In aerospace sealant applications, the polythioether polymer derived according to the invention may be combined with suitable lightweight fillers. Typically, a polythioether polymer is present at from about 40 to about 80 weight percent, 0.3 to 1.5 weight percent lightweight fillers or 10 to 50 weight percent of conventional inorganic fillers, 0.1 to 2 weight percent curing agent, and the remainder of the composition optionally including one or more additives of: pigments, cure accelerators, surfactants, adhesion promoters, thixotropic agents and solvents. Suitable lightweight fillers for use in this invention may be organic, inorganic, or a composite of both. They fall within two categories—microspheres and amorphous fillers. The amounts of the microspheres and amorphous lightweight fillers used in the composition of the invention may be from about 0.3 to about 10 percent and from about 4 to 15 percent of the total weight of the composition, respectively. The specific gravity (s.g.) of the microspheres ranges from about 0.1 to 0.7 and are exemplified by polystyrene foam, microspheres of polyacrylates and polyolefins, and silica microspheres having particle sizes ranging from 5 to 100 microns and a specific gravity of 0.25 (ECCOSPHERES®, W. R. Grace & Co.). Other examples include alumina/silica microspheres having particle sizes in the range of 5 to 300 microns and a specific gravity of 0.7 (FILLITE®, Pluess-Stauffer International), aluminum silicate microspheres having a specific gravity of from about 0.45 to about 0.7 (Z-LIGHT®), and calcium carbonate-coated polyvinylidene copolymer microspheres having a specific gravity of 0.13 (DUALITE 6001AE®, Pierce & Stevens Corp.).
Suitable amorphous lightweight fillers for use in this invention have a specific gravity ranging from about 1.0 to about 2.2 and are exemplified by calcium silicates, fumed silica, precipitated silica, and polyethylene. Examples include calcium silicate having a specific gravity of from 2.1 to 2.2 and a particle size of from 3 to 4 microns (HUBERSORB HS-600®, J. M. Huber Corp.) and fumed silica having a specific gravity of 1.7 to 1.8 with a particle size less than 1 (CAB-O-SIL TS-720®, Cabot Corp.). Other examples include precipitated silica having a specific gravity of from 2 to 2.1 (HI-SIL TS-7000®, PPG Industries), and polyethylene having a specific gravity of from 1 to 1.1 and a particle size of from 10 to 20 microns (SHAMROCK S-395®, Shamrock Technologies Inc.).
Table I illustrates the results of reacting various thiols and polyhalides in aqueous base:TABLE I % Carbon Hydrogen Sulfur Oxygen Physical JRF Thiol Halide Yield* % % % % State Resistance DMDS Cl—CH2CH2—Cl 97 40 7 53 0 Semi-solid Excellent DMDS Cl—CH2CH2OCH2CH2—Cl 99 43 7 43 7 Liquid Excellent DMDS Cl—CH2CH2OCH2CH2OCH2CH2—Cl 98 45 7 36 12 Liquid Good DMDO Cl—CH2CH2—Cl 99 46 8 31 15 Liquid Good DMDO Cl—CH2CH2OCH2CH2—Cl 99 48 8 25 19 Liquid Acceptable DMDO Cl—CH2CH2OCH2CH2OCH2CH2—Cl 98 49 8 21 22 Liquid Marginal *Expressed as percent of theoretical
As Table I shows, according to the reaction process of the invention, liquid polythioethers are produced without cyclized byproducts. In this manner, the tendency for production of highly malodorous cyclic byproducts is greatly reduced. Further, monomer blend ratios useful in the context of this invention are chosen such that the following composition is preserved: carbon content, less than 49 percent by weight; sulfur content, 21-45 percent by weight; and oxygen content, less than 20 percent by weight. In this manner, the chemical resistance properties of the resulting polymer are suitable for applications including, but not limited to, aerospace sealants.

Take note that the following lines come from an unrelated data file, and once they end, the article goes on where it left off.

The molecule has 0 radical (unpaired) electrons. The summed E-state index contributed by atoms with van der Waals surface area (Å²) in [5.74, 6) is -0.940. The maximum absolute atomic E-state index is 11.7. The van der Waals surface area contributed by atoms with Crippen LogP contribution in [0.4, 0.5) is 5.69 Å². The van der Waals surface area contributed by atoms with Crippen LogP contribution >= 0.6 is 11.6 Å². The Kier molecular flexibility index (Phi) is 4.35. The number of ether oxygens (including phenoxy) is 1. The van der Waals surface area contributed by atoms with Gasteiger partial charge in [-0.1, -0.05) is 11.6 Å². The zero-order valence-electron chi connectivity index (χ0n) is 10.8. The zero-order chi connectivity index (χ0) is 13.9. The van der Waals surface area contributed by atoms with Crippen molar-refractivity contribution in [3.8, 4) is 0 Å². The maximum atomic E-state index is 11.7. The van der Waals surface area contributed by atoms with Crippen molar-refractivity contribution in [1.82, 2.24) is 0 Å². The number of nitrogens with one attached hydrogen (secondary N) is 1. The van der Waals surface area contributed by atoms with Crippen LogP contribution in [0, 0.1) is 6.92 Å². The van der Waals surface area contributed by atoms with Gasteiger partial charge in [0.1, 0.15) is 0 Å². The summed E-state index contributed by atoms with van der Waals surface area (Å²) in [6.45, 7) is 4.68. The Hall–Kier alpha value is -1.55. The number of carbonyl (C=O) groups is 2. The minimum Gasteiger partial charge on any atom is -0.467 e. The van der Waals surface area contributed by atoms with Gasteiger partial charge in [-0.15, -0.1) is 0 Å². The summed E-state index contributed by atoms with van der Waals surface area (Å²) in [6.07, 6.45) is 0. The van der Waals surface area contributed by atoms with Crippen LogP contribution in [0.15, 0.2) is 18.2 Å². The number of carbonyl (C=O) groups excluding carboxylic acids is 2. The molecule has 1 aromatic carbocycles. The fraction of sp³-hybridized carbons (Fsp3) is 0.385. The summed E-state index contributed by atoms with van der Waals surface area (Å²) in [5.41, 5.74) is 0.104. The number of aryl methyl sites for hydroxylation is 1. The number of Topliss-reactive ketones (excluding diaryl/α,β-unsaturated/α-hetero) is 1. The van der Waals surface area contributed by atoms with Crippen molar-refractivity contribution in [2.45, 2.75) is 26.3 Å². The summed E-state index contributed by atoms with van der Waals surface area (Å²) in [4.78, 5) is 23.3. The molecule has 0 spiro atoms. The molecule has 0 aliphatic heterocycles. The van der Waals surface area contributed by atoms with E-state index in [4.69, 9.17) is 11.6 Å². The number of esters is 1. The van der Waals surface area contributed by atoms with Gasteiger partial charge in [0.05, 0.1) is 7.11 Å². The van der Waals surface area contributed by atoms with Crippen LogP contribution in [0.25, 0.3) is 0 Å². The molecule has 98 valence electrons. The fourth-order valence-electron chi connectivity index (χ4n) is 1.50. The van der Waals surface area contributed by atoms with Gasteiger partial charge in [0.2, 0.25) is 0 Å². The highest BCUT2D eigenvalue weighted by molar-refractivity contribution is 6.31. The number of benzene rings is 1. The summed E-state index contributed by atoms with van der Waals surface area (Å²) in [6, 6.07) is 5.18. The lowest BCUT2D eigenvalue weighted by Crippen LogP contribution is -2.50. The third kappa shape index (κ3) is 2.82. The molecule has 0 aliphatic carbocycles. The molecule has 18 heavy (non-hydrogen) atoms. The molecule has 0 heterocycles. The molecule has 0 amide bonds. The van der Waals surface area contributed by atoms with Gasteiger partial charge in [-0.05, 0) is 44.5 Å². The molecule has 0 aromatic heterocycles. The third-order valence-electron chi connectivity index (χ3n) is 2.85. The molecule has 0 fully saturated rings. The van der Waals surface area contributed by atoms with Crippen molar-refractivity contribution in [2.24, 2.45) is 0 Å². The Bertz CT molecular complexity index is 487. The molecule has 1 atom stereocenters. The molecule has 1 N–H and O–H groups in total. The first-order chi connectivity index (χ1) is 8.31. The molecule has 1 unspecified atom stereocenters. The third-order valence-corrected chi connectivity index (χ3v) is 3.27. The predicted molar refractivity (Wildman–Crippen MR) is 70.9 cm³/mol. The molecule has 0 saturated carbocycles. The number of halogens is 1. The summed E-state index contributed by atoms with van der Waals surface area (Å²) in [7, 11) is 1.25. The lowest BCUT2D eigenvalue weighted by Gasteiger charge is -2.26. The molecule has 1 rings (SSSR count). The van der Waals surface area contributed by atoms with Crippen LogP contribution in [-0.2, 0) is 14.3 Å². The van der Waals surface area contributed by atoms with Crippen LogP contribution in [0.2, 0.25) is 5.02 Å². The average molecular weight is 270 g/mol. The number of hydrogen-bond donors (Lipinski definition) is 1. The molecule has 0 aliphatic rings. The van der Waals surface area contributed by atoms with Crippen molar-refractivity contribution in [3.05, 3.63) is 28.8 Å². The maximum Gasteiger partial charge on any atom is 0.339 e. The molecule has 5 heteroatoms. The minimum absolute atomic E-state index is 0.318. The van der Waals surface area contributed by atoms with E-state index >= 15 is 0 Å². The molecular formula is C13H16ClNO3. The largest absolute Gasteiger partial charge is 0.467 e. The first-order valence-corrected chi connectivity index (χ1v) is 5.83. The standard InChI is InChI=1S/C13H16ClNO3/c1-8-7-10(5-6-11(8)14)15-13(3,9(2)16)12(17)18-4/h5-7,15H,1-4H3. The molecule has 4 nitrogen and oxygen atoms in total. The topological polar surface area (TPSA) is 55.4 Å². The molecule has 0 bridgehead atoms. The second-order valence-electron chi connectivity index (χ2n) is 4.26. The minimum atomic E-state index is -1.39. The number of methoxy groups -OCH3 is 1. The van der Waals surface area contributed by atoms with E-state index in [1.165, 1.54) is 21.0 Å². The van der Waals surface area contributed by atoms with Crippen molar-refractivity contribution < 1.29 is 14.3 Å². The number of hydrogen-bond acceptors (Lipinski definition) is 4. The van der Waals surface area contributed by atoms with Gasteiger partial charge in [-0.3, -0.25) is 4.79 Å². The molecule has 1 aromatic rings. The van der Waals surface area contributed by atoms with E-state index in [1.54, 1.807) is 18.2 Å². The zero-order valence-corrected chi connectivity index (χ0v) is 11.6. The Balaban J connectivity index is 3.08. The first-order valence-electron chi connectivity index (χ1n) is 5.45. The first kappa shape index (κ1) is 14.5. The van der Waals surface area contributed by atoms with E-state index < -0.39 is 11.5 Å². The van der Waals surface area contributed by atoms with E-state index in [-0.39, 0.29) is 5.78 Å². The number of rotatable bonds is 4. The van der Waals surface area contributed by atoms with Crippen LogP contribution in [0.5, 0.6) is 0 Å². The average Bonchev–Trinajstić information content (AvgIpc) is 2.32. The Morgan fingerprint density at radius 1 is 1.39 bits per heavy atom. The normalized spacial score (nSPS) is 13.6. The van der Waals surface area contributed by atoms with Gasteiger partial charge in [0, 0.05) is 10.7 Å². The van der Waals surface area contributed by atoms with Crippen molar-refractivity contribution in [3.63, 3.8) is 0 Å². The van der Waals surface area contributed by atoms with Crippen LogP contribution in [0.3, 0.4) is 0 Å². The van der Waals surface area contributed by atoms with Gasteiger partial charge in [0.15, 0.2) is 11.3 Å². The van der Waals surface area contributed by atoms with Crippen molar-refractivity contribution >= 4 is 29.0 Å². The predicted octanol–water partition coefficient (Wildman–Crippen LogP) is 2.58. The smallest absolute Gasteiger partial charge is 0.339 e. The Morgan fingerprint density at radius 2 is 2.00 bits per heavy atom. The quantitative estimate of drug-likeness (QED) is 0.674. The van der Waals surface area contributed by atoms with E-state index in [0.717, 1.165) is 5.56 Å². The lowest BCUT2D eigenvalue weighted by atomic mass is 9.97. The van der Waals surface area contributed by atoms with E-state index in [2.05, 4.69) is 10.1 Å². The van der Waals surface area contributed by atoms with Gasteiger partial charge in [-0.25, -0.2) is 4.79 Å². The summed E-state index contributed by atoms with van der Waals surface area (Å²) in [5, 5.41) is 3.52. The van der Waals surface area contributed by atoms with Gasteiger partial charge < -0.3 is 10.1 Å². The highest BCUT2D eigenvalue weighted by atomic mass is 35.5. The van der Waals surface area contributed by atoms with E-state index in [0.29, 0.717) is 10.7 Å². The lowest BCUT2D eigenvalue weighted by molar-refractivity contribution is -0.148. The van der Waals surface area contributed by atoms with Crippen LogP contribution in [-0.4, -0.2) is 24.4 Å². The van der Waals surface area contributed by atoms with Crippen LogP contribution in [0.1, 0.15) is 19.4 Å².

All patents and publications cited herein are hereby incorporated by reference to the same extent as if each individual patent or publication was explicitly and individually incorporated by reference.
1. A polythioether comprising:
2. The polythioether of claim 1 wherein R 1 is C 2 -C 8 alkyl.
3. The polythioether of claim 1 where R 1 is —(R 3 Q) p R 3 — where R 3 in each occurrence is C 1-2 and p being 1 or 2.
4. The polythioether of claim 1 wherein R 2 is C 1 -C 2 alkyloxy.
5. The polythioether of claim 1 wherein the molecular weight of said polythioether is between 2000 and 6000 Daltons.
6. The polythioether of claim 1 wherein R 4 is hydrogen.
7. The polythioether of claim 1 wherein R 4 is &Brketopenst;CH 2 CH 2 (R 2 ) m &Brketclosest;X.
8. The polythioether of claim 1 having an atomic percentage ratio C:S:O of 35-49:20-60:0-20.
9. The polythioether of claim 1 wherein R 4 is capped with an additional terminal functionality selected from the group consisting of: hydroxyl, olefin, epoxy, cyano, isocyano, silyl, siloxy, secondary amine and alkyl groups.
10. A mixture of polythioether polymers comprising: a polythioether polymer having the formula
11. The polythioether mixture of claim 10 wherein z is 3.
12. The polythioether mixture of claim 10 wherein the mixture has an average functionality between 2 and 4.
13. The polythioether mixture of claim 12 wherein the average functionality is between 2.05 and 3.00.
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Filed: Mar 9, 2001
Date of Patent: Feb 25, 2003
Patent Publication Number: 20020013450
Assignee: PBT Brands, Inc. (Santa Clarita, CA)
Inventors: Jonathan D. Zook (Santa Clarita, CA), David W. Jordan (Northridge, CA), Dean M. Willard (New York, NY), George Jones (Tustin, CA), Michael Cosman (Irvine, CA)
Primary Examiner: Duc Truong
Attorney, Agent or Law Firm: Gifford, Krass, Groh, Sprinkle, Anderson & Citkowski, P.C.
Application Number: 09/802,427
International Classification: C08G/7502;